Majesty of the Seas Review
- Pro: Fun-filled, short cruises that tick all the boxes -- sun, sea, sand and booze
- Con: Older ship with limited attractions, especially if you're used to newer ships
- Bottom Line: If you want a good value short-break cruise in the sun, you can't go wrong on Majesty
Majesty of the Seas Overview
Majesty of the Seas has certainly outlived the odds an older, smaller ship faces. It's 23-years-old as of 2017 and the only one left in its class and yet attracts strong loyalty from both crew and passengers. Even so, there's no hiding the fact it's showing its age.
Royal Caribbean does its best, however, and in April 2016, Majesty had a significant refurbishment that saw the introduction of a number of new features, including completely remodeled suites and suite bathrooms; new seating and decor in the Schooner Bar; a new pool bar, an outdoor movie screen and most significantly a completely new splash zone for kids on the pool deck. Majesty was also fitted with Royal's high-speed Wi-Fi, Voom.
The vibe on the ship depends very much on the time of year -- quiet and sedate on early in the year sailings, to full-on party ship during spring break. There's also a strong Latin showing at any time of year, so venues are consistently lively, particularly the popular Boleros Latin lounge, which was a hit night after night; from the salsa dancing, you could tell the crowd knew what it was doing.
Cabins are small and there are relatively few balconies due to the ship's age. Expect to spend time in port or onboard enjoying activities that include trivia, dancing, bingo and also, of course, gambling and shopping. Service is uniformly friendly; a lot of the crew seems to have been onboard Majesty for years. And, like the passengers, they are fond of the ship and its itineraries.
Majesty of the Seas is a great ship for first-timers. It's easy to navigate, and though small by today's standards, it has plenty to occupy you for a three- or four-night cruise.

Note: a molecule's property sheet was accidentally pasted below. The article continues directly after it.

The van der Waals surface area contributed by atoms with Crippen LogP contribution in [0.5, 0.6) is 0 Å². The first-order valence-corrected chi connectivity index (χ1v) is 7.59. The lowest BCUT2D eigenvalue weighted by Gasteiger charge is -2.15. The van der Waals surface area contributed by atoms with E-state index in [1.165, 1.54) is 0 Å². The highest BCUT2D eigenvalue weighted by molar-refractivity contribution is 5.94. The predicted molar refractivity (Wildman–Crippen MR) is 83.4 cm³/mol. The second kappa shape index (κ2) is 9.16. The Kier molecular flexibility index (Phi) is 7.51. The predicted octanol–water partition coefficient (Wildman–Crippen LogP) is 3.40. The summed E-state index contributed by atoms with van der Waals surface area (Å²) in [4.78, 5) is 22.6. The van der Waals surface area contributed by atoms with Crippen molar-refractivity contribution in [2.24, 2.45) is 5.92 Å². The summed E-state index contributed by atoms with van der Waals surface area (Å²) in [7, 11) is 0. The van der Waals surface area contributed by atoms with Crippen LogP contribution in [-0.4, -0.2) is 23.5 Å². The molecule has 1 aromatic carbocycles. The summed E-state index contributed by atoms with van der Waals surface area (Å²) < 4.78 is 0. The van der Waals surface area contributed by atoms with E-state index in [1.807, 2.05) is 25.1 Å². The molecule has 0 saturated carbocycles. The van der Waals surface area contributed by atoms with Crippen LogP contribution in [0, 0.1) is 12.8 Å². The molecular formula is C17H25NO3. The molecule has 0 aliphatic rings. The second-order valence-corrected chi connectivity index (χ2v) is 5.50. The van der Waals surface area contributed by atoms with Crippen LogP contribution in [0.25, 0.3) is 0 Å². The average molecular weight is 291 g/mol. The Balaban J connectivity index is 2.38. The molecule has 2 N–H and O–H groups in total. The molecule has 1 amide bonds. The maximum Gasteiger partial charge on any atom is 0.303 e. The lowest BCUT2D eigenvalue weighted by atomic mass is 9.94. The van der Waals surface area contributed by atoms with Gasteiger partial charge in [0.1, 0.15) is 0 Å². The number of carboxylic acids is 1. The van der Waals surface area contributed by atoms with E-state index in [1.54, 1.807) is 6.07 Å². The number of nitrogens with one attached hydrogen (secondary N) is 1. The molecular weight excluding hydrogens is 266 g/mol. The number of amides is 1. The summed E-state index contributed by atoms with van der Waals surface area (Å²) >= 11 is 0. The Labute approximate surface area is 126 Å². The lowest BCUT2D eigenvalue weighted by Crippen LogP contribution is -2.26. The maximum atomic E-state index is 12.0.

Majesty of the Seas Fellow Passengers
Majesty of the Seas operates three- and four-night Bahamas sailings year-round from Port Canaveral, and the passenger makeup reflects this. Many passengers onboard are Floridians who grab cheap cruises within driving distance of their homes: the three-night cruise allows locals to embark after work on a Friday and be back at work in time for a 9 a.m. start on a Monday. The shorter cruises are also great for first-time cruisers looking for a taste of cruising. There is a large Spanish-speaking population onboard, along with a number of international passengers; a whopping 56 nationalities were represented among the passengers on our sailing.
Passengers also vary by time of year: January and February prices are cheap and the demographic skews high in terms of age; come March and April, a combo of spring breakers and families bring the age right down (and the partying right up). The same pattern is followed throughout the year; when kids are in school the age range skews up. When kids are out, the average age comes down.
Majesty of the Seas Dress Code
Casual is the operative word when it comes to attire, though shorts aren't permitted in the dining room. Cover-ups atop bathing suits are appropriate away from the pool. Slacks and shirts are ideal for men and women for casual dining. Plan on a jacket and tie for men on formal nights, while women can pull out all the stops. Don't be fooled by these short sailings: Formal attire is in full effect and runs the gamut from polite sundresses and khakis to ball gowns and tuxedos. Each Majesty sailing has one formal night, even the three-nighter.
Majesty of the Seas Gratuity
Royal Caribbean passengers are automatically charged $13.50 per person, per day ($16.50 for those in suites). Gratuities can be prepaid or will be added on a daily basis to passengers' SeaPass accounts during each sailing. Passengers can modify or remove gratuities by visiting the guest services desk. An 18 percent gratuity is automatically added to bar tabs. Gratuity is optional but recommended for room service orders. An envelope with the option to leave additional cash tips to specific crew members is offered on the final night of each cruise.